Based on the previous discussion, the following recommendations are made for different stakeholder groups.
Standard-setting organizations should:
- Develop standards following guidelines produced by FAO/NACA, ISEAL and ISO especially in terms of transparency, consensus building and the participation of stakeholders directly impacted by the standards.
- Where possible, encourage the development of standards that are more balanced towards small-scale producers (i.e. less demanding in terms of requirements and number of control points).
- Aim at developing standards that are based on performance improvements more than mere compliance (or lack of compliance) to a set of prescriptive requirements.
- Increase the inclusiveness of standards to target a higher proportion of producers therefore addressing the sustainability of the sector instead of the sustainability of only a very limited number of producers. To avoid becoming less strict, schemes could develop a system of step-wise certification, with different steps being associated with an increasing number of control points being complied with.
- Increase efforts towards harmonization (and preferably benchmarking) of different schemes to reduce the costs of compliance to different schemes and to ensure that consistent messages are delivered to the stakeholders involved (particularly producers).
- Develop programmes for the dissemination of standards for implementation regardless of the process of certification associated with standards' implementation.
Inspection and CBs should:
- Operate following ISO guides (and the FAO aquaculture certification guidelines when finalized) on conformity assessment, especially in terms of ensuring independence from the supply chain and other forms of conflicts of interest.
Governments should seek to:
- Promote the development of and participate in cost-sharing mechanisms (in conjunction with other stakeholders, e.g. producers, processors, etc.) for the assessment of conformity to certification standards.
- Promote the development of "sustainable aquaculture zones" that can be recognized by buyers as targeting sustainability broadly and at every stakeholder level.
- Focus on those aspects of standards' implementation that are targeting the reduction of externalities of aquaculture production (e.g. environmental and social impact, etc.), while at the same time developing legislation that addresses mandatory requirements for aquaculture production.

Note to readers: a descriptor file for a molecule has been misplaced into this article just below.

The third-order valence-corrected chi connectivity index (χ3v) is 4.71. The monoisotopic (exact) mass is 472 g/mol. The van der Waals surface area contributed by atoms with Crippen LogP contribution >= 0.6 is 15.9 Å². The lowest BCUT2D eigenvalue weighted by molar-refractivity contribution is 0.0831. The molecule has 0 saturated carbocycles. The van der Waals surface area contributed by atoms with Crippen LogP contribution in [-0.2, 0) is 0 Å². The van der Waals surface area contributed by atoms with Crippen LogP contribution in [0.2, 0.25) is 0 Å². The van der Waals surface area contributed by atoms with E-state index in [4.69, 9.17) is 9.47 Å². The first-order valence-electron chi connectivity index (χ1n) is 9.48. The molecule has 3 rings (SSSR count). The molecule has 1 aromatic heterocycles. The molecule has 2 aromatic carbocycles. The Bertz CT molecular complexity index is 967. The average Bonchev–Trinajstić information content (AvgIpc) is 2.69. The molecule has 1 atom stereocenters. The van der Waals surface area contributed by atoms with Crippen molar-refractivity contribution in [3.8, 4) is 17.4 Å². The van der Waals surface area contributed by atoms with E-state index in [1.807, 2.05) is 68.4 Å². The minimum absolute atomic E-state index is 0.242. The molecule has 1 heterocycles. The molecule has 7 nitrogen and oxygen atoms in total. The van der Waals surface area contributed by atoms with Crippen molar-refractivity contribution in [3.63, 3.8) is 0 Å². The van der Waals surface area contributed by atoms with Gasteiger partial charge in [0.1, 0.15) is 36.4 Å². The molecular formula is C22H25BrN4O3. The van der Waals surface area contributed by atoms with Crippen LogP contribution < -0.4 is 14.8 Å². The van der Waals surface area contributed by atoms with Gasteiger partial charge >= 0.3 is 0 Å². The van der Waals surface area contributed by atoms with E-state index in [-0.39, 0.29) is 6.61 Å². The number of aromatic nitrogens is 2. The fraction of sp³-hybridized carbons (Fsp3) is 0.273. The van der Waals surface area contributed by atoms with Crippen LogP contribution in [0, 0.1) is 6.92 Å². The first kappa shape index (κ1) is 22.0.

- Disseminate and promote BMP that address sustainability broadly and, as such, are beneficial to the aquaculture sector regardless if they are linked to a certification scheme.
- Support producers, especially small-scale farmers in the process of identifying schemes that bring the most profits (i.e. have an established market chain and premium price mechanism).
- Be prepared to pay a premium price for products produced following standards that also address environmental and social sustainability. In fact, compliance to criteria that address these so-called externalities has a cost for producers and this cost should be built into the price of the products, therefore requiring higher prices for such products.
Consumers and consumer organization should:
- Be prepared to pay a premium price for products produced following standards that also address environmental and social sustainability.
- Seek information on the meaning of different certification schemes to promote responsible consumption of aquaculture products more strongly.
Processors and traders should:
- Be prepared to support, through premium prices, products that have higher quality and a lower risk of rejection.
- Participate in cost-sharing schemes that support producers to comply with schemes that address the sustainability of the sector.
- Where possible create relationships with producer organizations to establish stable market links that can improve traceability and accountability.
- Adopt BMP approaches to address the sustainability of the sector.
- Respect legal requirements, especially concerning the planning and management of aquaculture areas.
- Carefully evaluate (and if necessary seek assistance) in the identification of certification schemes that can bring true benefits in terms of both quantity and quality, especially focusing on the schemes that can ensure a better price.